Jupiter's Largest Moon Ganymede May Have Huge Subterranean Ocean

Posted on March 13, 2015

There may be a huge subterranean ocean on Ganymede, Jupiter's largest moon. Astronomers believe the underground saltwater ocean on Ganymede may have more water than all the water on Earth's surface. The ocean is estimated to be 60 miles (100 kilometers) thick. The artist's concept above shows an aurorae observed using the Hubble Space Telescope.

Ganymede is the largest moon in our solar system. It is also the only moon known to have its own magnetic field. Ganymede is close to Jupiter and also gets embedded in Jupiter's magnetic field. The auroral ovals on Ganymede change when Jupiter's magnetic field changes and "rock" back and forth. Scientists led by Joachim Saur of the University of Cologne in Germany were able to use observations of this rocking motion to determine that a large amount of saltwater exists beneath Ganymede's crust. A larger version of the above image can be found here.

John Grunsfeld, associate administrator of NASA's Science Mission Directorate at NASA Headquarters, says in a statement, "This discovery marks a significant milestone, highlighting what only Hubble can accomplish. In its 25 years in orbit, Hubble has made many scientific discoveries in our own solar system. A deep ocean under the icy crust of Ganymede opens up further exciting possibilities for life beyond Earth."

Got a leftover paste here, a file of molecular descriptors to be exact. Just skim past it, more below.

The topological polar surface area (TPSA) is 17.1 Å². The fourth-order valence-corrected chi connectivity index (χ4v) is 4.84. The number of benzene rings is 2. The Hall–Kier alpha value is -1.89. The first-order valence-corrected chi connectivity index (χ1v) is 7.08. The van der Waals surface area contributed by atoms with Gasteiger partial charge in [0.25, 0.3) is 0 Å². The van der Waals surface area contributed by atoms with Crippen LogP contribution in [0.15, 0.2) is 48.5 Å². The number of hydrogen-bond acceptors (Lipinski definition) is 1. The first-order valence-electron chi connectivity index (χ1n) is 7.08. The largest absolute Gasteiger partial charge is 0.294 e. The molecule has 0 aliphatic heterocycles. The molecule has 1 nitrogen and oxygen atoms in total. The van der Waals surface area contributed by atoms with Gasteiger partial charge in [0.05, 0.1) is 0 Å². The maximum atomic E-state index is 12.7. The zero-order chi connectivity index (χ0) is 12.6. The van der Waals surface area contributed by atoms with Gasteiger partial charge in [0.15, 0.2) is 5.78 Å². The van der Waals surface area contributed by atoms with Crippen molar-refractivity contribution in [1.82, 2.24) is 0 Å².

The scientists say that if saltwater were present then Jupiter's magnetic field would create a secondary magnetic field in the ocean that would counter Jupiter's field. The scientists say the ocean exists and it fights Jupiter's magnetic field so strongly that it reduces the rocking of the aurorae to 2 degrees. If the ocean did not exist the rocking of the aurorae would be 6 degrees.

Saur says in a statement, "I was always brainstorming how we could use a telescope in other ways. Is there a way you could use a telescope to look inside a planetary body? Then I thought, the aurorae! Because aurorae are controlled by the magnetic field, if you observe the aurorae in an appropriate way, you learn something about the magnetic field. If you know the magnetic field, then you know something about the moon's interior."

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